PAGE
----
* Ex-House Speaker Dennis Hastert, who recently resigned from Dickstein Shapiro following his indictment, was allegedly paying a former student “hundreds of thousands of dollars” to keep quiet about past sexual abuse at the politician’s hands. [New York Times]
* Beau Biden, former state attorney general of Delaware, major in the Delaware Army National Guard’s JAG Corps, and son of Vice President Joe Biden, RIP. [Washington Post]
* It may have taken two years, but Lindsay Lohan finally completed her community service for her reckless driving conviction. In other news, for the first time in almost eight years, the Hollywood has-been is off probation. Yay! [Los Angeles Times]
* A former staff attorney at Drinker Biddle was suspended from practice after overbilling his time doing doc review work by just a tad — 418.5 hours, to be exact. He owes the firm $12,500 to be paid in monthly installments of $100. [Legal Intelligencer]
* An ex-assistant dean and a professor at Cleveland-Marshall Law filed suit against Dean Craig Boise, claiming he retaliated against them after they assisted the faculty in unionizing. This, after they were offered raises of $0 or $666. [Northeast Ohio Media]
* Someone’s allegedly been a very bad boy: Ex-House Speaker Dennis Hastert was indicted by a federal grand jury for lying to the FBI in an attempt to conceal payoffs to a third party to cover up his “prior bad acts.” We wonder what those “bad acts” were… [BuzzFeed News]
* We bet you didn’t know that if you get convicted for sex on the beach you’d have to serve jail time and register as a sex offender. Protip: Don’t let 3-year-olds catch you doing the dirty in public. You’ll regret it for life (or until you win an appeal). [Bradenton Herald]
* Nebraska banned the death penalty. Does this signal a new conservative opposition to the practice? Well, is there a way this can make private prison lobbyists more money? Because then, yes. [FiveThirtyEight]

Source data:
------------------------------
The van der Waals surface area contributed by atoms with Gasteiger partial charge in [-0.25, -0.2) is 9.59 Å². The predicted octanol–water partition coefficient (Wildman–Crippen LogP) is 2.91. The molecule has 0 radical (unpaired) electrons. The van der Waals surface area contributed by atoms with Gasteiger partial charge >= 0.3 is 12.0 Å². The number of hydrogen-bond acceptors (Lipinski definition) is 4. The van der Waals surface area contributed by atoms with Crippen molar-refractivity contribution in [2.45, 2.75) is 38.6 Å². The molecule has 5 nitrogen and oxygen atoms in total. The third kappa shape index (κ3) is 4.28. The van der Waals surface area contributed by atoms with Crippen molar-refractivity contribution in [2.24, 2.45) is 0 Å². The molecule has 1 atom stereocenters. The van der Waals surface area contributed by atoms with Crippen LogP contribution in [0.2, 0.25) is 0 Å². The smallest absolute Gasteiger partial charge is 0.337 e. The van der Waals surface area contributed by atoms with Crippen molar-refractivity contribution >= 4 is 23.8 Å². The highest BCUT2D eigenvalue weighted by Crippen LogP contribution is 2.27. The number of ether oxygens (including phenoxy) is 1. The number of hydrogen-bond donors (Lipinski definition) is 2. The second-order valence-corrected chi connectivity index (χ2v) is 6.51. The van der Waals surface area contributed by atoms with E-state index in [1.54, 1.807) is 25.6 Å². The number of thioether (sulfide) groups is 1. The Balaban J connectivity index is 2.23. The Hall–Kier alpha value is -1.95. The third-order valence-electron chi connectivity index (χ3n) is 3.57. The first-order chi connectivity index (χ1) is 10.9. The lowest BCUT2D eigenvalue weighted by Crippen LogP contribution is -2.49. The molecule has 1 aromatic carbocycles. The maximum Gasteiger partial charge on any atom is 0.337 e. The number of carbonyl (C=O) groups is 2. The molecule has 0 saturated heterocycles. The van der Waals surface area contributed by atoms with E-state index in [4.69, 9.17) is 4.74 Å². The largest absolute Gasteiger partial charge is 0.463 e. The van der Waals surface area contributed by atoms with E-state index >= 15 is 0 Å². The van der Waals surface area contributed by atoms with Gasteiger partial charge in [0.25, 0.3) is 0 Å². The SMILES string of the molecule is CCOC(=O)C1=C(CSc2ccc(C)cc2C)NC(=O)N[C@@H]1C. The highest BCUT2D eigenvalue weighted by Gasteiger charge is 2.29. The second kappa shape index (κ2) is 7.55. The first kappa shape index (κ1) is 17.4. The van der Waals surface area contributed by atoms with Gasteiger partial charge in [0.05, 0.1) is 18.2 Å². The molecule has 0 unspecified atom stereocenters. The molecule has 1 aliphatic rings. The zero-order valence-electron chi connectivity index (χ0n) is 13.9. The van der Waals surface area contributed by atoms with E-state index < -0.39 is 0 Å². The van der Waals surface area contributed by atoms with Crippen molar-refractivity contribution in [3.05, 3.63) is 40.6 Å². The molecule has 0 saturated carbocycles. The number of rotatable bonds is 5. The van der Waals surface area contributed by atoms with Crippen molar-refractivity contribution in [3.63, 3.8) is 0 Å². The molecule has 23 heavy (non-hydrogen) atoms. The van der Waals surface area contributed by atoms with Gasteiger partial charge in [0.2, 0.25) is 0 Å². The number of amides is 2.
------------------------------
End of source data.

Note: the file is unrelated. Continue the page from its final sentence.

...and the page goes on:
* The best way to sway a Supreme Court justice? Represent clients that the justices have financial stakes in. [Fix the Court]
* Pharmaceutical companies are peeved that lawyers are using Facebook to identify class action plaintiffs. Why aren’t people content to suffer grievous injury for the sake of profits anymore? [Bloomberg Business]
* Now you can know for sure if your job will be replaced by a robot. Good news, lawyers! Unfortunately, I don’t think this thing’s taking into account document reviewers. [Postgrad Problems]
* Jawbone is accusing Fitbit of poaching workers to steal its technology. Ten points to the tipster for the line: “Think this will all work out?” [Slate]
* Two Biglaw partners from rival firms have joined forces on a new challenge Native American adoption rules. It helps that they’re married to each other. [National Law Journal]
* An interesting perspective: “innovation” is more than technology, and it starts with debt relief. [Rawr]
* A former state senate candidate charged with witness tampering. At least he’s got experience with the system — his dad’s political career ended in a hail of guilty pleas too. [Nashoba Publishing]
* Brace yourselves for a shocker, but Biglaw is failing women. [The American Lawyer]
* David Gans on the upcoming “one person, one vote” claim. The proposition at issue, that representation is based on “voters” not “persons,” is so laughably unconstitutional the Court is clearly just trolling us at this point. I mean, putting aside the horrible racism, isn’t the 3/5ths compromise pretty compelling evidence that the Founders meant to count people who didn’t vote? [Constitutional Accountability Center]
Philip Alito, son of Justice Alito, recently left Gibson Dunn for a new job; where is he now?
Why should civil libertarians care what happens to 170 or so bikers in Waco? Columnist Tamara Tabo explains.